Women in Wheels | It’s never too late to start riding superbikes - Nomcebo Siboza

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Nomcebo Siboza riding her Honda superbike on track.
Nomcebo Siboza riding her Honda superbike on track.
Lawrence Paiken

 • Nomcebo Siboza is one of the few female superbike racers in South Africa.

 • She started collecting bike gear long before she even thought of buying a motorbike. 

 • Siboza shares her story how she became a bike racer.

 • For more motoring stories, go to Wheels24.

Female riders are already a rare breed in the biking fraternity, but they become unicorns when you narrow it down to track racing. The beauty in this is that they stand out, and one such person caught our attention.

Meet Nomcebo Siboza, warm and beaming with a friendly smile; she looks reserved and not like someone whose interests revolve around risky activities. Don't be fooled by the introverted vibe; she's been known to ride some of the meanest two-wheeled machines on the streets, and on the racetrack. 

The big question is, what would make you want to dive into a world where you would be the minority as a black female? Her response is simple.

"After I finished school and began working, I needed some excitement in my life. One day, I saw a group of riders passing by and hearing the sound of the bikes; I thought, wow, this is what I want to do. With a big brother who had earned his stripes on the saddle, naturally, she turned to him for counsel.

As a wise woman does, Nomcebo began purchasing and collecting all the appropriate riding gear long before she even considered buying her bike. Riding gear and safety are crucial parts of being on a motorcycle, so she had begun on the right note. With the gear part sorted and a helmet that was a size too large (she didn't know it at the time), it was time to purchase her first steed. A cruiser was the best place to start from the advice received, and a Honda Shadow 750cc was soon delivered to her front door. 

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Nomcebo Siboza

Nomcebo may have done things the correct way initially when she purchased her gear, but the cart may have been placed before the horse this time around.  

"The bike was delivered, but I didn't know how to ride, so it sat in the garage for some time", she recalls. Despite this, it's important to note that she was pursuing this adrenaline-packed hobby at the age of 36. Women like Nomcebo are a true example that it's never too late to follow your dreams.

Eventually, she would enrol into a riding school and began learning the art of riding a motorcycle. Once the classes were in full swing and with half a cup of confidence in hand, it was time to wipe the dust off her new bike and begin the bonding process. 

"I started riding the bike to the gym and around the block every now and then," she says. At this point, she had no clue that within the next five years, she would be one of the very few black females tearing it up on a superbike around South Africa's racetracks.

As is the case with many bikers, once one gets into the entire flow of things, the next part of the riding journey is attending all the breakfast runs and rallies on the calendar, a step Nomcebo wasn't prepared to miss. Biking is always more rewarding when shared with others. The more riding adventures she undertook, she gained more insight into the biking culture, and of course, her cup of experience was slowly filling up.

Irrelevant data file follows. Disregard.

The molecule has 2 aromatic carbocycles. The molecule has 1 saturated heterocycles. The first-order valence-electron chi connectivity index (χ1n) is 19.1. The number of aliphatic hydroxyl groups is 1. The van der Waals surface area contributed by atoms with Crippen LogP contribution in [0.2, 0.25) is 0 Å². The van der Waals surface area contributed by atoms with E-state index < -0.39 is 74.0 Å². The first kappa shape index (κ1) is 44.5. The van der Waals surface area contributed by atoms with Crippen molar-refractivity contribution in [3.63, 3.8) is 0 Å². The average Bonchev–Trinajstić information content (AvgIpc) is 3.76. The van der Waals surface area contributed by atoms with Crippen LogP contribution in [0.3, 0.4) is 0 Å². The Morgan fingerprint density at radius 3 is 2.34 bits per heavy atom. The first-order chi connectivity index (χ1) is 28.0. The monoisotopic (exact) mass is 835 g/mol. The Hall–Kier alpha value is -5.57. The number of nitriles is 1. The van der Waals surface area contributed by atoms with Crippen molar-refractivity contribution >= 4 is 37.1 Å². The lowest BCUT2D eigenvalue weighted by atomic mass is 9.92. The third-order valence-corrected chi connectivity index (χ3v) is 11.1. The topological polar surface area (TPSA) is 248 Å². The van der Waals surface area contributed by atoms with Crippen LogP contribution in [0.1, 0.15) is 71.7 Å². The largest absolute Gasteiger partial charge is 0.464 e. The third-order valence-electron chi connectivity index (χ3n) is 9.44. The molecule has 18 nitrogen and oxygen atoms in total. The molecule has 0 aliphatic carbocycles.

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Nomcebo Siboza

With a yearning to further explore her new obsession, she stumbled upon Bridgestone Superbike Series racer Sfiso Temba on social media. After exchanging pleasantries, she was invited to a track day event as a spectator.

Following that initial track visit, the next move for Nomcebo would be to enrol in Sfiso's track academy, a course that seeks to equip ordinary riders with track riding skills. Like with most things in life, this didn't go according to plan. "I got cold feet, and I kept on postponing it. I think I might have cancelled numerous times," she recalls with laughter.

Eventually, she found the courage to attend an initial track lesson, and she committed to follow through. 

"I remember it very well; I couldn't sleep the previous night; I even had an upset stomach. It was so intimidating, as though I was going to write an exam," she says. "Funny as it may sound, but these are typical feelings to go through when staring at your first track experience head-on." 

Nomcebo's first track ride was on a cruiser in January 2019; by then, the petite woman had upgraded herself to the brawny muscle bike that is the Harley Davidson V-Rod.

The rest was history, really. In the space of eight months, this brave woman, who showed grit and dedication, was approached to join the Bridgestone Challenge - a racing series that she now races in on her full-track Honda CBR 600 bike. It's been a little over a year since she began clipping apexes on her superbike, and as one of two females in her racing series, she has inspired many others along the way.  

"It's very encouraging when women reach out with interest in the sport. I would like to see more ladies getting involved, but I understand that it's very intimidating for women. So I always try my best to encourage women to join and get into racing."

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